US 'ends war' in Afghanistan —not!

Well, the supposed NATO withdrawal from Afghanistan was formally announced Dec. 28. A quiet ceremony in Kabul was arranged in secret due to increasing Taliban strikes in the area, including suicide bombings and gun-battles. On Jan. 1 the US-led International Security Assistance Force is to be replaced by a NATO "training and support" mission—with nearly 12,500 foreign troops to stay in Afghanistan, the big majority supplied by the US. Officially, they are not to participate in direct fighting. The Pentagon's "Operation Enduring Freedom" is now to be replaced by "Operation Freedom's Sentinel," in turn part of NATO's new "Operation Resolute Support." (Jurist, DoD) The AP story, as presented on HuffPo, headlines: "US Formally Ends War In Afghanistan" Emphasis on the "formally," eh? Reads the lead: "The war in Afghanistan, fought for 13 bloody years and still raging, came to a formal end Sunday with a quiet flag-lowering ceremony in Kabul that marked the transition of the fighting from US-led combat troops to the country's own security forces." How can a war that is "still raging" come to an "end"? Similar absurd claims marked the US "withdrawal" from Iraq in 2011. Is Iraq at "peace" now? We utterly reject this stupid, arrogant US-centrism that universally infects left, right and center in the United States. The war in Afghanistan is not over, and the US has no power to "end" it!

NATO air-strikes have sure continued up to the very last minute. Five civilians were killed and as many wounded in a NATO strike in Baraki Barak district of central Logar province, the town’s administrative chief said on Dec. 26. The air-strike came amid an ongoing offensive by Afghan security forces in the area. (RAWA) On Dec. 30—after the "withdrawal" ceremony—a presumed US drone strike killed at least four Taliban militants in Qarabagh district of eastern Ghazni province. (Khaama Press) Civilian casualties in Afghanistan increased by nearly 20% in 2014 compared to the previous year and are expected to rise to a figure over 10,000 by end of December—a record since the UN Assistance Mission in Afghanistan (UNAMA) began keeping records in 2008. (RAWA)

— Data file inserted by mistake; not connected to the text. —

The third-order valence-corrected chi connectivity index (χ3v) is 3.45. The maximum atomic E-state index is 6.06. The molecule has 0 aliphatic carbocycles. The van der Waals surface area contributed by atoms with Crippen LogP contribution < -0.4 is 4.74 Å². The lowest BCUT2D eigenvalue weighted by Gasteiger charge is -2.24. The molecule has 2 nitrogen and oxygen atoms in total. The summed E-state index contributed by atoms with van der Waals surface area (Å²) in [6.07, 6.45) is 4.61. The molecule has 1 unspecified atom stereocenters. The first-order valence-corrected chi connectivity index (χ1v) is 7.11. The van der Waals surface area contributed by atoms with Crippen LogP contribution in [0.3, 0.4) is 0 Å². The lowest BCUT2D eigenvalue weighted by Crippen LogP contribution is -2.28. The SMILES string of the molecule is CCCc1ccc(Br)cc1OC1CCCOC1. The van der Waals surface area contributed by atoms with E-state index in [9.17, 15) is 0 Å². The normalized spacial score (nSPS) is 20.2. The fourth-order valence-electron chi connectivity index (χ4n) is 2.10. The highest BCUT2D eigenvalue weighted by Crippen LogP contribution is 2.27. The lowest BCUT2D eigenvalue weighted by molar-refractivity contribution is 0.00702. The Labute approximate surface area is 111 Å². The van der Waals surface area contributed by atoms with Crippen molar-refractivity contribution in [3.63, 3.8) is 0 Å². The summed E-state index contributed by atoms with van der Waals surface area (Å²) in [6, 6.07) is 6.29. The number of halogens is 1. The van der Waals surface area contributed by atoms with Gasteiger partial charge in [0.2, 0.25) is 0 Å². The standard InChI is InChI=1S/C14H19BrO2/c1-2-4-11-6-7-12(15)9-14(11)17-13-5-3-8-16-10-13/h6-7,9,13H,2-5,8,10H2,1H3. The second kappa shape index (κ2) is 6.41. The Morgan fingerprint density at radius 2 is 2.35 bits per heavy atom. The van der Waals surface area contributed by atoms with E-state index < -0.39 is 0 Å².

Rocket kills 20 at Afghan wedding

At least 20 were killed and twice as many wounded when a "stray" rocket hit a wedding party in Sangin district Dec. 30, Helmand. Most of the casualties were women and children. It was the last official day of the US/NATO combat mission in Afghanistan, BBC News notes. Reuters suggests the wedding was hit by Afghan army mortar. It adds that the total count for civilians killed in Afghanistan in 2014 reached 3,188.

Afghanistan: 2014 civilian casualties break record

Civilian casualties in Afghanistan topped 10,000 in 2014, a 22 per cent increase compared to the past year, reflecting increased ground battles between armed groups and the Government, and a drastic drawdown of Western troop presence in the country, the United Nations Assistance Mission in Afghanistan (UNAMA) said Feb. 18.

A total of 3,699 civilians were killed and 6,849 injured in 2014. The figures, released today in the Annual Report on Protection of Civilians in Armed Conflictand prepared in coordination with the Office of the UN High Commissioner for Human Rights, are the highest number of civilian casualties recorded in a single year since the UN started keeping track in 2007. (UN News Centre)